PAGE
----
By: Brayden Goldenstein
Umatilla schools are being rebuilt… maybe.
Bond Measure 30-115 is on the ballot for voters in the Umatilla School District. A yes vote would provide Umatilla schools with $14.5 million for reconstruction and updates. On election day, taxpayers will decide if they want to foot the bill for $10.5 million if 30-115 passes. The other $4 million would come from state grant money that the school district may access if they pass the bond.
Why are the construction updates necessary? The latest building that the district has is the high school and even that is over 20 years old, and with time things begin to deteriorate. According to the Wenaha facilities study that was conducted on the district’s buildings, all three schools will be getting new roofs, HVAC heating and cooling systems and new entrances.
- McNary Heights (MHES) is in need of a new roof, updated HVAC systems and controls and additional cafeteria/gym space. MHES currently runs just under 700 students through a single cafeteria two times per day to provide breakfast and lunch services.
- A recent facility study showed that Clara Brownell Middle School (CBMS), built in 1947, is structurally sound but in need of a full remodel. The boiler from 1947 is still in operation but has frequent failures and has resulted in the cancellation of school due to lack of heat or plumbing on numerous occasions.
- Umatilla High School (UHS) continues to be the flagship building for the district and replacing the roof and updating the HVAC systems and controls allows it to remain in top order for the years to come.
- All three schools present significant safety concerns due to entrances and offices which allow full access to the entire building.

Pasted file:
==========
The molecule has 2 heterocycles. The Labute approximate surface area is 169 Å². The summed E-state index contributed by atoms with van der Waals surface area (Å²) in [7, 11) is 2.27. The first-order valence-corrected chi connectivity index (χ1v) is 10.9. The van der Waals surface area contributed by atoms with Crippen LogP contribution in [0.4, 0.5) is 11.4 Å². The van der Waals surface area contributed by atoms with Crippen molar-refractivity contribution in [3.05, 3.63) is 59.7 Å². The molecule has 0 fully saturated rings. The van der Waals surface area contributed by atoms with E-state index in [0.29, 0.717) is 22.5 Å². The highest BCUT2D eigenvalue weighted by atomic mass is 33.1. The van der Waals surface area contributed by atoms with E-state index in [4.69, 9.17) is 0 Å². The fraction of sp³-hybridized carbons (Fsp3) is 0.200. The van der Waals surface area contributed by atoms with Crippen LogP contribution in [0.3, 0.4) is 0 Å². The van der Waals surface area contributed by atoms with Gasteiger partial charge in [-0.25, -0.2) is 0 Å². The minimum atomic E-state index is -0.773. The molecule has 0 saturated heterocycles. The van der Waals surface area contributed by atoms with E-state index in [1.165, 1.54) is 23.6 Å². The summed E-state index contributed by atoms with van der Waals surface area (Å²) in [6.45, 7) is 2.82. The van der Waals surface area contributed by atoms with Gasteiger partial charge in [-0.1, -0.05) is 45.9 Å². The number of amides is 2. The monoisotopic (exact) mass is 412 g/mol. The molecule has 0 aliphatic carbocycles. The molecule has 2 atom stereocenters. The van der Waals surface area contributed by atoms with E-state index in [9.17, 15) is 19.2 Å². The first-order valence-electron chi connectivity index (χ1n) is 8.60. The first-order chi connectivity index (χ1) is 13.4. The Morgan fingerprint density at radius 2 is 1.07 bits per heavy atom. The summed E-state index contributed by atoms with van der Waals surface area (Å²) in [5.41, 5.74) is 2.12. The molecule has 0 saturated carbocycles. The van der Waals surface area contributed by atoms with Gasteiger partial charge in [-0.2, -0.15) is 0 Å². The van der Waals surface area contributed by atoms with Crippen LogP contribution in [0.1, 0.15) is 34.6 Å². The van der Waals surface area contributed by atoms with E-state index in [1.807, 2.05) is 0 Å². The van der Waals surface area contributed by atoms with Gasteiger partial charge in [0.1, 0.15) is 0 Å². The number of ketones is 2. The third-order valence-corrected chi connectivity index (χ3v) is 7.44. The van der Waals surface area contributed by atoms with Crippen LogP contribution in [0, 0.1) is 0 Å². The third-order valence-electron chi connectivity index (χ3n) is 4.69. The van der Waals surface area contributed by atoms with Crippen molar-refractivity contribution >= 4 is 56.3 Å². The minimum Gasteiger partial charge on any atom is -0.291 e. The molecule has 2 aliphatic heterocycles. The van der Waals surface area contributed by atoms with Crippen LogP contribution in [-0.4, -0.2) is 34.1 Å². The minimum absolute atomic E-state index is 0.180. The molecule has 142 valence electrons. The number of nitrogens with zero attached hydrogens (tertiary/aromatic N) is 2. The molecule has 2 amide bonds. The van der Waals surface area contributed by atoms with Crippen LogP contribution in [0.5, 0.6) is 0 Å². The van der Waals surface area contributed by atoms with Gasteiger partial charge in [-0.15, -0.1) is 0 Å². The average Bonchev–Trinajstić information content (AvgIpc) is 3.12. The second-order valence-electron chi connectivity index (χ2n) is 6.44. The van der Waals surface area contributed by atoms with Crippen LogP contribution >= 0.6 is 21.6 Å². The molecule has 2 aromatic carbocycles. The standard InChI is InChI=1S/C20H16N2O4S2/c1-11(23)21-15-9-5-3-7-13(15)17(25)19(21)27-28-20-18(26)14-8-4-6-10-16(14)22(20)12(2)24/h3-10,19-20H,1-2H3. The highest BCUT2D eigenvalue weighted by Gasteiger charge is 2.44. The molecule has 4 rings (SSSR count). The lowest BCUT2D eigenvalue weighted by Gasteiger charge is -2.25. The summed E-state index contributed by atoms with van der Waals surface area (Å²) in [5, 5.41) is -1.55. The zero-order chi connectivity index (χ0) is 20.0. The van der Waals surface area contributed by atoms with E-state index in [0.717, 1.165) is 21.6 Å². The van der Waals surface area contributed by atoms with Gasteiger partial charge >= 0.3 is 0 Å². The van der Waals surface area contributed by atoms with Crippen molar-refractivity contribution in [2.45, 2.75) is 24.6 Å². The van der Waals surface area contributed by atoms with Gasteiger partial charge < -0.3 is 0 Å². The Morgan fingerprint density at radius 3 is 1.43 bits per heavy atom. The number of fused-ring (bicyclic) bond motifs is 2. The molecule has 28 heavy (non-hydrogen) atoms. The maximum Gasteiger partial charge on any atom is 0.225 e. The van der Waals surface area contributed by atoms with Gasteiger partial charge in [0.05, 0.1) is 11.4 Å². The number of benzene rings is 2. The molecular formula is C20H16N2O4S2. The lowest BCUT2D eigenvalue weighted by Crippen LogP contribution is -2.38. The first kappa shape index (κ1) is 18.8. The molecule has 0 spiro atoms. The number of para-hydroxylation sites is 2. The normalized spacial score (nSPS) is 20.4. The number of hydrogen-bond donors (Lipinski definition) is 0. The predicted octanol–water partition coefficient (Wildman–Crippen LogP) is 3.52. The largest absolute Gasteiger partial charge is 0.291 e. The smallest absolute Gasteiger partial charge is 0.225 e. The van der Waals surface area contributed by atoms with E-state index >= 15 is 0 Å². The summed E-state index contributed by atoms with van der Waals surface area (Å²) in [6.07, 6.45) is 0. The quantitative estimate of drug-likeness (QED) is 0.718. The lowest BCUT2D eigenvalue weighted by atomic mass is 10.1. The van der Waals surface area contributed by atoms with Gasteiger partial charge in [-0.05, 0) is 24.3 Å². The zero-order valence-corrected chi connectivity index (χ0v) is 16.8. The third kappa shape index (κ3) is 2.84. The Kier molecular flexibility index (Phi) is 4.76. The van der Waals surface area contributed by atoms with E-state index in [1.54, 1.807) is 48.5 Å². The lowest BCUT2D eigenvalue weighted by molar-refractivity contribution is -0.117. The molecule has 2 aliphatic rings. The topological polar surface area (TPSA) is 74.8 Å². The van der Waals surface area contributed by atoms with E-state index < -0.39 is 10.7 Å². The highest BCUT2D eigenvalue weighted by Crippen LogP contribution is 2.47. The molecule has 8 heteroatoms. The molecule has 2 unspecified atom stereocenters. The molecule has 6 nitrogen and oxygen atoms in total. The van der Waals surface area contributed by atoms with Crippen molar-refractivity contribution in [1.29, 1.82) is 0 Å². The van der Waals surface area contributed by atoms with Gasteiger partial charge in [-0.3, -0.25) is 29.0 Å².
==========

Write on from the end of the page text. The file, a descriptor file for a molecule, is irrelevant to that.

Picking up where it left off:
“So the middle school, if we could pass the bond, would get a whole new everything,” said Heidi Sipe, the Superintendent of the Umatilla School District.
McNary Heights has space issues. “[They are] running over 700 kids through one cafeteria,” Mrs. Sipe said. A new cafeteria and gym will be added to hopefully make it more efficient for serving students.
As far as the entrances to the schools, it’s all about safety, “what we would do is reconfigure all the entrances to the schools, put door alarms and cameras on all the exterior entrances,” Mrs. Sipe described.
A team of police officers, firefighters, and security experts will be working on these plans for the schools so that way “we know that we had the best experts to handle the situation,” Mrs. Sipe said.
Part of the sales pitch from supporters is is to remind voters is taxpayers won’t be hit harder. The taxes that they are paying right now will not increase but the amount that they are paying will be extended. Without this school bond the high school construction bond will be paid off in 2023. If 30-115 passes then it will extend the same tax rate 12 more years, until 2035.
“Their are some people who would argue that when you have better schools, the land value would rise,” Mrs. Sipe said.